Workplace superheroes: administrative staff embracing new roles

Companies may not realize they have a secret weapon to assist them in bouncing back from the recession: their support staff. New research shows administrative professionals are moving beyond their traditional roles to take on responsibilities in areas such as cost control, technology and the use of social media, hiring, and corporate social responsibility.

The study,  developed by OfficeTeam and the International Association of Administrative Professionals (IAAP),  includes responses from 4,415 administrative professionals and 502 managers in Canada and the United States. The full survey results are featured in Your Secret to Success: Today's Super Admin, a research guide available at

Key study findings include:

  • Half of managers indicated that support staff play a role in helping their firms reduce spending.
  • Nearly one-third (32 per cent) of supervisors said they have turned to administrative personnel for help with technology.
  • Forty-four per cent of support staff use social media for professional reasons, but only 22 per cent promote their companies' products or services with these tools.
  • Sixty-three per cent of administrative professionals have assisted in hiring other support staff at their firms.
  • A majority (55 per cent) of administrative professionals have managed volunteer activities for their employers, and 47 per cent have coordinated fundraisers for nonprofit organizations at work. In addition, 30 per cent have been tapped to assist with environmental initiatives.

The study also highlighted the importance of providing employees with professional development opportunities to prepare them for additional responsibilities. More than eight in 10 (83 per cent) administrative team members said they've taken courses in accounting, budgeting, purchasing and negotiation when offered; 94 per cent reported that these classes have helped them be more cost-effective at work. Although about half (51 per cent) of support professionals said their employers do not provide leadership training to administrative staff, nearly all of them (96 per cent) said they would find these courses valuable if available.

"Staff training doesn't only benefit employees. Companies that offer educational opportunities to their workers cultivate teams that are better equipped to manage a wider variety of assignments," says Susan Shamali, IAAP's 2009-10 international president, who holds the Certified Professional Secretary and Certified Administrative Professional designations. "Offering mentoring programs, on-site seminars and reimbursement for tuition or professional association dues are easy and effective ways to prepare your administrative staff."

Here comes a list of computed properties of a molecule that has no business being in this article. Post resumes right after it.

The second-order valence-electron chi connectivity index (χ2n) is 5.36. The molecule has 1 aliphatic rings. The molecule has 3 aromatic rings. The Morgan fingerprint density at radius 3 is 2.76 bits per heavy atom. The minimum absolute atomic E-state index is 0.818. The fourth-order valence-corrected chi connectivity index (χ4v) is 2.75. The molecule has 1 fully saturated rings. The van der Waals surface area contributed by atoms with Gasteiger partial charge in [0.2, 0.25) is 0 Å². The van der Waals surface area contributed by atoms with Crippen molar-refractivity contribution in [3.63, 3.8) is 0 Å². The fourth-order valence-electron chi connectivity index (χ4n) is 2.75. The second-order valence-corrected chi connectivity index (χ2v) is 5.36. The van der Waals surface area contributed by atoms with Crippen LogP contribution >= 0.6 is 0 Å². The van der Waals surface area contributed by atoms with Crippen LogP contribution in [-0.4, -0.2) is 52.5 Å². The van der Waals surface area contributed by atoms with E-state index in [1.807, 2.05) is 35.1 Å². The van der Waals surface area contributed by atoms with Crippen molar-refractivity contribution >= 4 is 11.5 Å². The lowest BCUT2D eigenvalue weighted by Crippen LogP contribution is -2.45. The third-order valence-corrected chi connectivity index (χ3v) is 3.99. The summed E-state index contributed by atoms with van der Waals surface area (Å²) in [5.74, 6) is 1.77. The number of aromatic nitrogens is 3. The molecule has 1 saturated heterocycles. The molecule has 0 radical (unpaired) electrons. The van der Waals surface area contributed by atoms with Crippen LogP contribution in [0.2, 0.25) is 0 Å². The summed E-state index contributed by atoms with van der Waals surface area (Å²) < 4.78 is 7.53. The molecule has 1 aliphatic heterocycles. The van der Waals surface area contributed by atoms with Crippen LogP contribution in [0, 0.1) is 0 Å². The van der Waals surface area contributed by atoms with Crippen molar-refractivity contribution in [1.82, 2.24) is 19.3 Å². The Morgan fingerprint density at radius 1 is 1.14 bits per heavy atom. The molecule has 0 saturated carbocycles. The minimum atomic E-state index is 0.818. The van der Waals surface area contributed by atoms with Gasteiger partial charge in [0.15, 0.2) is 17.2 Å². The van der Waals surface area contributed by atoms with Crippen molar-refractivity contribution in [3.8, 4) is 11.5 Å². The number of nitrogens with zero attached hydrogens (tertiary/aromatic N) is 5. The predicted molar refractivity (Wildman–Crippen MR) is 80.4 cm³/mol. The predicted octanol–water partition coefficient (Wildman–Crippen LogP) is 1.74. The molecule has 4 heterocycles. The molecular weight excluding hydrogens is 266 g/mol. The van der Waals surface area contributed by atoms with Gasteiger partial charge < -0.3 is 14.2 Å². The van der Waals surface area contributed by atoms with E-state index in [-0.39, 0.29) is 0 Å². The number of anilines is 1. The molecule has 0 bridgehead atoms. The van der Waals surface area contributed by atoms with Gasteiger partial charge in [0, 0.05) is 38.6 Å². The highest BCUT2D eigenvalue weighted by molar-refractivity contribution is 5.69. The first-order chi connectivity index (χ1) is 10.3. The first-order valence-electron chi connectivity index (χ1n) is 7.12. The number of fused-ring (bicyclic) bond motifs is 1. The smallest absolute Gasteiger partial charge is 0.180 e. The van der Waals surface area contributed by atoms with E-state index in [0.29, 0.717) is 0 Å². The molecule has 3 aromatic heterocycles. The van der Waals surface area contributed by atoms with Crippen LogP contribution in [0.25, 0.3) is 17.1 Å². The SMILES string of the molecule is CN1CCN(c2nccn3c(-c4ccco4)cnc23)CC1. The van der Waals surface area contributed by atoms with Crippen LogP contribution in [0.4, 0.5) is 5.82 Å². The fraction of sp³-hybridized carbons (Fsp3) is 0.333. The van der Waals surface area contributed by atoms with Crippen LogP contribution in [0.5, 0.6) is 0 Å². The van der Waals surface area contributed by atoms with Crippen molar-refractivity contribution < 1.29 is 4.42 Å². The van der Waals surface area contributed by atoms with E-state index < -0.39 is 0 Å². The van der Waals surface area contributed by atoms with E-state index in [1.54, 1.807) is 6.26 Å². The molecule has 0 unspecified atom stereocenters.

Controlling Costs
Administrative professionals are frequently involved in identifying costly inefficiencies, streamlining procedures and negotiating with vendors. As companies focus on recovering from the economic downturn, they are turning to support staff for continued assistance in keeping spending in check. Half of managers said that administrative personnel are helping to control costs at their organizations.

Technology and Social Media
Nearly one-third (32 per cent) of managers indicated that administrative professionals have provided assistance with office technology. Support staff are often the first to try new hardware and software, train others on it, and answer common technical questions. And while many (44 per cent) administrative personnel use social networking tools, including Facebook, LinkedIn, Twitter and blogs, for professional reasons, only 22 per cent utilize these sites to promote their firms' products or services. This presents an opportunity for employers to better leverage these team members in helping to manage the company's online presence.

Nearly two-thirds (63 per cent) of support staff have been involved in the hiring process when their firms have added administrative personnel. Of those, 42 per cent have interviewed job candidates, 38 per cent wrote or updated job descriptions, 38 per cent screened resumes and 23 per cent posted employment ads.

Social Responsibility
As companies place greater emphasis on giving back to the community and being environmentally conscious, administrative professionals are playing a role in implementing corporate social responsibility activities. More than half (55 per cent) of support staff have managed volunteer activities and 47 per cent have coordinated fundraisers to support nonprofits for their employers. Thirty per cent have helped with green initiatives such as group beach cleanups or recycling programs.

Hosking notes, "While managers should present support staff with opportunities to apply their abilities in new ways, administrative professionals must also proactively increase their workplace involvement. Doing so can boost their visibility and help them advance their careers."

OfficeTeam is a leading staffing service specializing in the temporary placement of highly skilled office and administrative support professionals. The company has more than 325 locations worldwide and offers online job search services at For career and workplace advice, follow OfficeTeam at

The International Association of Administrative Professionals (IAAP) is the world's largest association for administrative support staff, with more than 550 chapters and approximately 28,000 members worldwide. For more information, visit

Both surveys were developed by OfficeTeam and IAAP. The views of support staff are based on an online survey of 4,415 administrative professionals in Canada and the United States. The manager survey was conducted online by an independent research firm and includes responses from 502 individuals in the United States and Canada who directly or indirectly manage an administrative professional.